The Great Recession of 2008 did more than William Shakespeare ever could when it comes to reducing the number of new lawyers, both locally and nationally. Perhaps even more startling, the recession is revolutionizing the legal profession from Miami to New York and across the continent.
Shakespeare’s “Dick the Butcher” sought to kill all the lawyers, viewing them as paper-pushers who stood as the last barrier to tyranny. While far from being killed off as a class, a constricting economy over the past four years has led to a reduction in enrollment at local law schools and a sluggish hiring trend in South Florida.
“The legal market is in an unprecedented state of flux,” says Robert H. Jerry II, dean of the Levin College of Law at the University of Florida. “Unless they adapt, many traditional firms will fail.”
The good news is that the caliber of attorneys is up and the downturn has helped some local firms, particularly the small- to mid-sized firms, deepen their bench. More good news — perhaps — is that the recession has led to a revolution within law schools and law firms for more reliance upon technology. This development, in part, is aimed at cutting costs by letting computers do a lot of the time-intensive work originally allotted to associates.
These changes are a direct response to advancements in technology and overall changes in corporate culture, says Richard A. Rosenbaum, chief executive officer of Greenberg Traurig. In the past, corporate executives were more focused on results and less consumed with cost, Rosenbaum says. Now they not only want results, but also they want it at a reasonable price. With that mentality, he says, the sky’s-the-limit legal model of the white-shoe East Coast law firm is headed for extinction.
“New York firms have high-priced locations,” Rosenbaum explains. “They are paying people a lot of money and paying rent and charging rates that are enormous. That business model is being threatened. Firms have to deliver quality work at a fair and reasonable price. Firms that are able to do that are going to be just fine. Firms that cannot are going to get smaller — or worse. You’ll see consolidating, or going out of business.”
The recent mass layoffs and reduction of partner profits at New York’s Weil, Gotshal & Manges bears out his hypothesis, Rosenbaum says. Last June, the prestigious law firm that recently handled the Lehman Brothers bankruptcy fired 60 associates, amounting to roughly 7 percent of Weil’s junior lawyers, and reduced compensation for roughly a tenth of the firm’s 300 partners. In addition, 110 members of the support staff, mostly secretaries and paralegals, lost their jobs.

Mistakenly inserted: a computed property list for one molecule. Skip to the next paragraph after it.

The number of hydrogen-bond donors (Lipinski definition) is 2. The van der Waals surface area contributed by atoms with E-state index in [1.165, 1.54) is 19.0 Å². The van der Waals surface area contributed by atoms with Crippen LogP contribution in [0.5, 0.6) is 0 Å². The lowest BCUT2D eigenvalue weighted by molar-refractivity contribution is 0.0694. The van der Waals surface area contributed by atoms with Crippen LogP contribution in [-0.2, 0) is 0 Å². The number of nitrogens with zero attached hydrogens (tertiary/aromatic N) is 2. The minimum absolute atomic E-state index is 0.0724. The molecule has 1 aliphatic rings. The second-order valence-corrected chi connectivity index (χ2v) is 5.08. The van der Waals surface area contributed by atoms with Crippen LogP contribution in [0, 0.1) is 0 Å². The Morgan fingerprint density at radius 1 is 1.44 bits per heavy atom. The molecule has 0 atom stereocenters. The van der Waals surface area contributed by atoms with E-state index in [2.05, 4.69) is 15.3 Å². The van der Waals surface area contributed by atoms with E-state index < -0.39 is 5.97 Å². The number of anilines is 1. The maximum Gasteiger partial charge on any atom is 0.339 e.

The blood-letting stunned the legal world.
What happened to the now-bankrupt New York-based firm of Dewey & LeBoeuf also serves as an object lesson, says Steven Sonberg, managing partner of Holland & Knight. At the time of its bankruptcy filing last year, more than 1,000 attorneys worked for the firm in 26 offices worldwide. “We looked at the things that we thought went wrong there to see if we could bar against them,” Sonberg says. “Large amount of debt was one of the factors. They were promising bonuses and paying outrageous salaries. We have no debt.”
Although Holland & Knight was debt-free, the firm began going over its books more frequently so that the partners, unlike those at Dewey & LeBoeuf, would have a clear picture of the firm’s financials. Additionally, Sonberg says, staying abreast of technological change is key to the day-to-day running of the firm, pointing out that the younger attorneys now draft their own pleadings and contracts. They rely more on computerized templates and less upon legal secretaries than those attorneys at the firm who have practiced for 25 years or more, he says. That technology saves time and money, freeing up the secretaries to work for several attorneys, as opposed to the one-to-one ratio of years past.
For Alan J. Kluger, founding member of Kluger Kaplan, technology is the big equalizer in law firms. His litigation firm relies heavily on predictive coding — software that helps locate the most relevant content — to sort through reams of discovery documents. He is currently using that process to whittle five million documents to what is most pertinent in one of his current cases. “I had my group get it down to 1,500,” he says. “I got it down to 200. I am going to go through it and will get it down to 90.”